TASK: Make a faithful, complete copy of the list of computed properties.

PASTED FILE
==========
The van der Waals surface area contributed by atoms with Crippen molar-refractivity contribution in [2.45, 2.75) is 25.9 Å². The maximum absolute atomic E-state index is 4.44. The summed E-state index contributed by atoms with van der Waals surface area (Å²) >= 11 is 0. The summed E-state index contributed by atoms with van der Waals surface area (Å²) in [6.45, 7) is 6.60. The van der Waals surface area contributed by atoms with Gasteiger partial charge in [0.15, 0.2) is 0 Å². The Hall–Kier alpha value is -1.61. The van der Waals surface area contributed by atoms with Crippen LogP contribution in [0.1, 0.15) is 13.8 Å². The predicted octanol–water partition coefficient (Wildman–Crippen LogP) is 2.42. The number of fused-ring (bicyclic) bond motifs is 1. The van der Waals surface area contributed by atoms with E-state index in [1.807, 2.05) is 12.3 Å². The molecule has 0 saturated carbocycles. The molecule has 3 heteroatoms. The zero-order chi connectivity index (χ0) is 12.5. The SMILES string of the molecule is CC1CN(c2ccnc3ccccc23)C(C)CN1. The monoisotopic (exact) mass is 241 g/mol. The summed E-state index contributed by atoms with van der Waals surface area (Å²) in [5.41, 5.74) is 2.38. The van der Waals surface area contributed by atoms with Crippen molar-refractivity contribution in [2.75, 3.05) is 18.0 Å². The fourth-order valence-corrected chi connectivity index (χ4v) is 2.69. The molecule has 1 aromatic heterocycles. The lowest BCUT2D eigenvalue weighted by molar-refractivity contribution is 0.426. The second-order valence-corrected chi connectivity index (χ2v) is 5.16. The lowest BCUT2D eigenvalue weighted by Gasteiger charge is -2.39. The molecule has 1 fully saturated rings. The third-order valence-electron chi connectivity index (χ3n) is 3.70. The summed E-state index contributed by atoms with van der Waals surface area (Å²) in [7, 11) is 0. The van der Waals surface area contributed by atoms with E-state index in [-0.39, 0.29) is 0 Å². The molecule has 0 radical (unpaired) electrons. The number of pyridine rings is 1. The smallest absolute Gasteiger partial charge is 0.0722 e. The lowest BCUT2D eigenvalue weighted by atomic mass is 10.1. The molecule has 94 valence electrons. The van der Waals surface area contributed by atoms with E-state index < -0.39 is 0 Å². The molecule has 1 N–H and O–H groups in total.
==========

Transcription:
The van der Waals surface area contributed by atoms with Crippen molar-refractivity contribution in [2.45, 2.75) is 25.9 Å². The maximum absolute atomic E-state index is 4.44. The summed E-state index contributed by atoms with van der Waals surface area (Å²) >= 11 is 0. The summed E-state index contributed by atoms with van der Waals surface area (Å²) in [6.45, 7) is 6.60. The van der Waals surface area contributed by atoms with Gasteiger partial charge in [0.15, 0.2) is 0 Å². The Hall–Kier alpha value is -1.61. The van der Waals surface area contributed by atoms with Crippen LogP contribution in [0.1, 0.15) is 13.8 Å². The predicted octanol–water partition coefficient (Wildman–Crippen LogP) is 2.42. The number of fused-ring (bicyclic) bond motifs is 1. The van der Waals surface area contributed by atoms with E-state index in [1.807, 2.05) is 12.3 Å². The molecule has 0 saturated carbocycles. The molecule has 3 heteroatoms. The zero-order chi connectivity index (χ0) is 12.5. The SMILES string of the molecule is CC1CN(c2ccnc3ccccc23)C(C)CN1. The monoisotopic (exact) mass is 241 g/mol. The summed E-state index contributed by atoms with van der Waals surface area (Å²) in [5.41, 5.74) is 2.38. The van der Waals surface area contributed by atoms with Crippen molar-refractivity contribution in [2.75, 3.05) is 18.0 Å². The fourth-order valence-corrected chi connectivity index (χ4v) is 2.69. The molecule has 1 aromatic heterocycles. The lowest BCUT2D eigenvalue weighted by molar-refractivity contribution is 0.426. The second-order valence-corrected chi connectivity index (χ2v) is 5.16. The lowest BCUT2D eigenvalue weighted by Gasteiger charge is -2.39. The molecule has 1 fully saturated rings. The third-order valence-electron chi connectivity index (χ3n) is 3.70. The summed E-state index contributed by atoms with van der Waals surface area (Å²) in [7, 11) is 0. The van der Waals surface area contributed by atoms with E-state index in [-0.39, 0.29) is 0 Å². The molecule has 0 radical (unpaired) electrons. The number of pyridine rings is 1. The smallest absolute Gasteiger partial charge is 0.0722 e. The lowest BCUT2D eigenvalue weighted by atomic mass is 10.1. The molecule has 94 valence electrons. The van der Waals surface area contributed by atoms with E-state index < -0.39 is 0 Å². The molecule has 1 N–H and O–H groups in total.